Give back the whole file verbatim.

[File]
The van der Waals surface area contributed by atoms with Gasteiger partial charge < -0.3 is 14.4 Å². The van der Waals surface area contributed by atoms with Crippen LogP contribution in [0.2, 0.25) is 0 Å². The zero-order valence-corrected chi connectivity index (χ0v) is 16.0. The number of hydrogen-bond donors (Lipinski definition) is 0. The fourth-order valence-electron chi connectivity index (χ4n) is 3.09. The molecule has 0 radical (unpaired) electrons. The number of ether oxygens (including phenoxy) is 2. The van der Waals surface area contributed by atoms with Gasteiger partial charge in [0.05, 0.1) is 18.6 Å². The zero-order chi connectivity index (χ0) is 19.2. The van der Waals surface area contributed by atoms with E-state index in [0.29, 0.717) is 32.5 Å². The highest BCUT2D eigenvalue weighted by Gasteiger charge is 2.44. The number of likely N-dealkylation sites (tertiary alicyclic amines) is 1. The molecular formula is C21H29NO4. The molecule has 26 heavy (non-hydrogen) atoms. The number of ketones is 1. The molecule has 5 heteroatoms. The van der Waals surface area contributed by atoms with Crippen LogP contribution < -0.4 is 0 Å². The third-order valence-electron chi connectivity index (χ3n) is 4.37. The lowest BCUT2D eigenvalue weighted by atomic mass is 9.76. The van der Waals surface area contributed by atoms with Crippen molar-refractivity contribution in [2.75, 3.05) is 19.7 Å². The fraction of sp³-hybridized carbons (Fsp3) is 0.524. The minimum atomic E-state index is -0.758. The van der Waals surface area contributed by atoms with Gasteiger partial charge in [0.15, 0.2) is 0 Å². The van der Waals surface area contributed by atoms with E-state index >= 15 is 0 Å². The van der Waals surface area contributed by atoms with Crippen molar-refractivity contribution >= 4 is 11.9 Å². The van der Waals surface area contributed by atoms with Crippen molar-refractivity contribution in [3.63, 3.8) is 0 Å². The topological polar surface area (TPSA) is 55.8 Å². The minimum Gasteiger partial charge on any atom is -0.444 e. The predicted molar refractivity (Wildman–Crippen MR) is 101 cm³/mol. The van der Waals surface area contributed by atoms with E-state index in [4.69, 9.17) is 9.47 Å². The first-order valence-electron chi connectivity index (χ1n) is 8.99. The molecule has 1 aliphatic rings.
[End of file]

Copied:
The van der Waals surface area contributed by atoms with Gasteiger partial charge < -0.3 is 14.4 Å². The van der Waals surface area contributed by atoms with Crippen LogP contribution in [0.2, 0.25) is 0 Å². The zero-order valence-corrected chi connectivity index (χ0v) is 16.0. The number of hydrogen-bond donors (Lipinski definition) is 0. The fourth-order valence-electron chi connectivity index (χ4n) is 3.09. The molecule has 0 radical (unpaired) electrons. The number of ether oxygens (including phenoxy) is 2. The van der Waals surface area contributed by atoms with Gasteiger partial charge in [0.05, 0.1) is 18.6 Å². The zero-order chi connectivity index (χ0) is 19.2. The van der Waals surface area contributed by atoms with E-state index in [0.29, 0.717) is 32.5 Å². The highest BCUT2D eigenvalue weighted by Gasteiger charge is 2.44. The number of likely N-dealkylation sites (tertiary alicyclic amines) is 1. The molecular formula is C21H29NO4. The molecule has 26 heavy (non-hydrogen) atoms. The number of ketones is 1. The molecule has 5 heteroatoms. The van der Waals surface area contributed by atoms with Crippen LogP contribution < -0.4 is 0 Å². The third-order valence-electron chi connectivity index (χ3n) is 4.37. The lowest BCUT2D eigenvalue weighted by atomic mass is 9.76. The van der Waals surface area contributed by atoms with Crippen molar-refractivity contribution in [2.75, 3.05) is 19.7 Å². The fraction of sp³-hybridized carbons (Fsp3) is 0.524. The minimum atomic E-state index is -0.758. The van der Waals surface area contributed by atoms with Gasteiger partial charge in [0.15, 0.2) is 0 Å². The van der Waals surface area contributed by atoms with E-state index >= 15 is 0 Å². The van der Waals surface area contributed by atoms with Crippen molar-refractivity contribution >= 4 is 11.9 Å². The van der Waals surface area contributed by atoms with Crippen molar-refractivity contribution in [3.63, 3.8) is 0 Å². The topological polar surface area (TPSA) is 55.8 Å². The minimum Gasteiger partial charge on any atom is -0.444 e. The predicted molar refractivity (Wildman–Crippen MR) is 101 cm³/mol. The van der Waals surface area contributed by atoms with E-state index in [4.69, 9.17) is 9.47 Å². The first-order valence-electron chi connectivity index (χ1n) is 8.99. The molecule has 1 aliphatic rings.